Have you ever had the experience where you were creatively stuck on stage? Either you opened your mouth and nothing came out, or worse, you just kept talking and the scene just went nowhere?
When that happens, it’s like going into a black hole. But luckily, there are some things we can do on stage in the moment to kick start our creativity.
My friend, Megon McDonough, is a singer and voice teacher who tells her students that the right brain wants you to be creative. It wants you to sing loud, let go, and be free. The left brain, on the other hand, wants to organize things. It wants to be in control and be logical. So if you are up on stage and you’re just standing there, the left brain will override the right brain and immediately shut down all creativity.
To help let go of inhibitions, Megon tells her students to give the left brain something to do. She’ll have them move their hand like a puppet or walk backwards while they’re singing – something to occupy the left brain so the right brain is freed up to do its job and be more creative.
It’s the same reason why we get our most creative ideas when we’re doing something else, like taking a shower, driving a car or taking a walk. What we want is to duplicate this process on stage.
Here are some tips I have learned to help you keep your left brain occupied so you can access more creativity on stage:
1. Use an object
It’s simple and often ignored, but starting an improv scene with the environment or an object is a great way of distracting your left brain from having to say the right thing. The next time you enter a scene, start by using an object (moving a large box or tuning a guitar), or by doing an activity (washing dishes, cleaning the litter box).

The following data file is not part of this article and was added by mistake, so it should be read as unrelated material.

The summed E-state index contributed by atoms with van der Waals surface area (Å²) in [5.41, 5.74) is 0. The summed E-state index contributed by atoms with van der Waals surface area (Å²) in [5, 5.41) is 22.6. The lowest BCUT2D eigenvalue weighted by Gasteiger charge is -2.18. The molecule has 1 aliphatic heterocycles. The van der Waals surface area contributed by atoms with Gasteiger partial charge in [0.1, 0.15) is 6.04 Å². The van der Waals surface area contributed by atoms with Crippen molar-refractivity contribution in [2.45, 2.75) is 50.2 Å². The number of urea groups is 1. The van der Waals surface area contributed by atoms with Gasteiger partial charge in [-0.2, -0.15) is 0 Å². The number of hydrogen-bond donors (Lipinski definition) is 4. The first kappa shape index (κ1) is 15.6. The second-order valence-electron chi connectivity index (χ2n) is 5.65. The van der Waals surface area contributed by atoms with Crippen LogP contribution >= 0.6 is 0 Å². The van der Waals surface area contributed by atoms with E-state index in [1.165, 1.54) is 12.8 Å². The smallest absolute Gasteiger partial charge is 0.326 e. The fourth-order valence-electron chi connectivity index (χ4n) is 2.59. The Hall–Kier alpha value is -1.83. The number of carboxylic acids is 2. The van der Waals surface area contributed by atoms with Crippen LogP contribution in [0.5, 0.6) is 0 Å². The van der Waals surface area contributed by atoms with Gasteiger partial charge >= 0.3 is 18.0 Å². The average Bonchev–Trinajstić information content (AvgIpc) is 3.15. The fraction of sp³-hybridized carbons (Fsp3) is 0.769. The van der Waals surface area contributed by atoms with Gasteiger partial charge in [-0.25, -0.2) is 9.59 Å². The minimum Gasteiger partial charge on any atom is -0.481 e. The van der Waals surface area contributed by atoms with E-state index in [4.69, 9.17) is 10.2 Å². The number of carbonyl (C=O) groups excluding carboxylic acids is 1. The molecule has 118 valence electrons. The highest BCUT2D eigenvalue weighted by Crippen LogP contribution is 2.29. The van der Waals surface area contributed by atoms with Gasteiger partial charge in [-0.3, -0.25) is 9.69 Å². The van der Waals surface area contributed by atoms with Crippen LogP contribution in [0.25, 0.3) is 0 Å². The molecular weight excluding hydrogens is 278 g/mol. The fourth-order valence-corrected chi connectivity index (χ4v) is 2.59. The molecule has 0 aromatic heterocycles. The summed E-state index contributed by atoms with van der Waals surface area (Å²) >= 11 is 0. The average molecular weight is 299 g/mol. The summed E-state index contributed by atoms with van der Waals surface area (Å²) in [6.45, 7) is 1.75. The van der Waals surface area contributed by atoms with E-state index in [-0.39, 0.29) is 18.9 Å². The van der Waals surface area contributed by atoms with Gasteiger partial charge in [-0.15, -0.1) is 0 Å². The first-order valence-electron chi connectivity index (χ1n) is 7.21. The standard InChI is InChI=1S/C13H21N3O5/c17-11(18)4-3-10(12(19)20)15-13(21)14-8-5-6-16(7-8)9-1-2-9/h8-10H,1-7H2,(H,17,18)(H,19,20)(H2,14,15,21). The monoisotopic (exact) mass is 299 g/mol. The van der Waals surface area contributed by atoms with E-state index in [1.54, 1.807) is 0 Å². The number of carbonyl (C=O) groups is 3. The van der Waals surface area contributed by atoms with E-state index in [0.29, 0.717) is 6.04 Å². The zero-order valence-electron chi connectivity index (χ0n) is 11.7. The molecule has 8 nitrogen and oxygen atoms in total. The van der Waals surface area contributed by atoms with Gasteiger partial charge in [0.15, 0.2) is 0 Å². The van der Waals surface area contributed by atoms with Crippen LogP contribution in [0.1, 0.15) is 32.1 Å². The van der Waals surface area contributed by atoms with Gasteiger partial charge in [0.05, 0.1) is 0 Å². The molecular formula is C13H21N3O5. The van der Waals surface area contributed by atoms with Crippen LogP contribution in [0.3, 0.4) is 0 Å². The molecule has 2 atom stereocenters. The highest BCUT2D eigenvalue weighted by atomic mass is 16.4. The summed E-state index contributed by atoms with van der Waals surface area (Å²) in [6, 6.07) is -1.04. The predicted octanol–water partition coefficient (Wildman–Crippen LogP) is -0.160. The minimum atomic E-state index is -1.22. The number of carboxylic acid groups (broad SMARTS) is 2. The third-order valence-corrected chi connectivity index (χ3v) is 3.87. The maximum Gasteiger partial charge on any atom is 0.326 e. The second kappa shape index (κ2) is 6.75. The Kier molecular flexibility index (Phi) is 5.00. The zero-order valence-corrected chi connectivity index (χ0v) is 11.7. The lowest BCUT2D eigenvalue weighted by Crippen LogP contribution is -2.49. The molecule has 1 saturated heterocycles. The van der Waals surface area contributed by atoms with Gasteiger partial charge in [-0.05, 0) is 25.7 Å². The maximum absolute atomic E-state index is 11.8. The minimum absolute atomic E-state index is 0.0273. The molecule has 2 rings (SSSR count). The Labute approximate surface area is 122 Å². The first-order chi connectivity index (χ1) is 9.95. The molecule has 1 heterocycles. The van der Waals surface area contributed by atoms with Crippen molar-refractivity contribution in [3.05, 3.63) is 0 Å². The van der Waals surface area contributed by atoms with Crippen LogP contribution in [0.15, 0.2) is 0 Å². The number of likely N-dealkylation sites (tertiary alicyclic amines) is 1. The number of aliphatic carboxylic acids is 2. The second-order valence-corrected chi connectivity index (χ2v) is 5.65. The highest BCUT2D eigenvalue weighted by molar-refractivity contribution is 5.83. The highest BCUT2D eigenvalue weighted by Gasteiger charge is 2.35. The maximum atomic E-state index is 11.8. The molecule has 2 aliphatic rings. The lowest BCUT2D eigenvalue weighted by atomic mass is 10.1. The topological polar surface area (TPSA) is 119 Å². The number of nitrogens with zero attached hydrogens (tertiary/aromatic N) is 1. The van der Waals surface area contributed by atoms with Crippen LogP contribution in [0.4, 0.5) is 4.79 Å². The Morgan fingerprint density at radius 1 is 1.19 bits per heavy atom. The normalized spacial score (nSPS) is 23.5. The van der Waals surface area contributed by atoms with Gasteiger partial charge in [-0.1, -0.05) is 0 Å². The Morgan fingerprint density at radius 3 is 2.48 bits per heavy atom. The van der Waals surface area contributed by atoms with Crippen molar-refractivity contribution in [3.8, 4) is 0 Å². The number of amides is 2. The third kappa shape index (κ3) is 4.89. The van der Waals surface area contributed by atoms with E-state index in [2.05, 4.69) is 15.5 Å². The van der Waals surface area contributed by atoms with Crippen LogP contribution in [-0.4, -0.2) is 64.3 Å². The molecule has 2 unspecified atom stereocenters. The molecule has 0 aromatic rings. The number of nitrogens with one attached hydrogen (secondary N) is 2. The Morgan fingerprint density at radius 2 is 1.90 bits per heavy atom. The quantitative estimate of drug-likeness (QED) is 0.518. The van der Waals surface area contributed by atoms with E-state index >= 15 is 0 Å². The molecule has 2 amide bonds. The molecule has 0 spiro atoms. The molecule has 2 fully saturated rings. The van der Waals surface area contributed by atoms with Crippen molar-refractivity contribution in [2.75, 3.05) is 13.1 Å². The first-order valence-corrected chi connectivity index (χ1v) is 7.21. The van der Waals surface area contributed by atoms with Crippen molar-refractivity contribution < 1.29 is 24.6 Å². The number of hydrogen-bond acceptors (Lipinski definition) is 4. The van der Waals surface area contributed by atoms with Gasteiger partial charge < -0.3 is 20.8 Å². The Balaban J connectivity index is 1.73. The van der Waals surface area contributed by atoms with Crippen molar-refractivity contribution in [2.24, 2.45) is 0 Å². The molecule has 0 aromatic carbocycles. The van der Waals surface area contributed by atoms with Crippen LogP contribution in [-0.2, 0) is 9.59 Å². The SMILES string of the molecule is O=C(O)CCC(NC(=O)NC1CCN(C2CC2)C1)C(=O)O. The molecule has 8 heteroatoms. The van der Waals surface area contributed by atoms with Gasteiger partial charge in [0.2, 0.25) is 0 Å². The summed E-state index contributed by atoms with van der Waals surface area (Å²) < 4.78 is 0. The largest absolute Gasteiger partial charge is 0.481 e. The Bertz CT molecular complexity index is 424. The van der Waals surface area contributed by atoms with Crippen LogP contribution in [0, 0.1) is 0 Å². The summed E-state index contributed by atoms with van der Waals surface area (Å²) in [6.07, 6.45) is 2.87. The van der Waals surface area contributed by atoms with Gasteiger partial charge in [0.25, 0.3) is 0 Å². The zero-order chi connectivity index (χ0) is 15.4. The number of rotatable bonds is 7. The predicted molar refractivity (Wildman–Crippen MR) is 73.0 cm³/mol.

2. Begin with a strong emotion
Starting dialogue without an emotion can put you in your head, where the left brain will take over. Instead, start with a strong emotion (happy, sad, afraid, angry). By focusing on the emotion, your left brain will be kept busy while your right brain can just go crazy.
3. Do something physical
Just like in Megon’s vocal exercises using a hand puppet, by starting with a physical choice at the top of an improv scene will help free up your right brain to have more fun. For example, if player A says: “Your mother called,” player B can react physically by letting out a sound like “ERRRR-RR-R!” and punching her fist in the air.
4. Adjust your body position
Again, this is so simple that improvisers often forget it. Instead of simply standing on stage, try hunching down, rapidly blinking your eyes, or standing with your shoulders wide. All of these things can lead you to a different way of looking at the world and create dialogue that will surprise you.
5. Just move
Sometimes opening up creativity is as easy as moving more on stage. Time and time again I see two people standing on stage like two boring talking head statues and their scene is just that… boring. As soon as I ask them to move around, dialogue flows.
As long as you have at least two of these things going on while you improvise, you will be in good shape. Let us know what you would add to our list.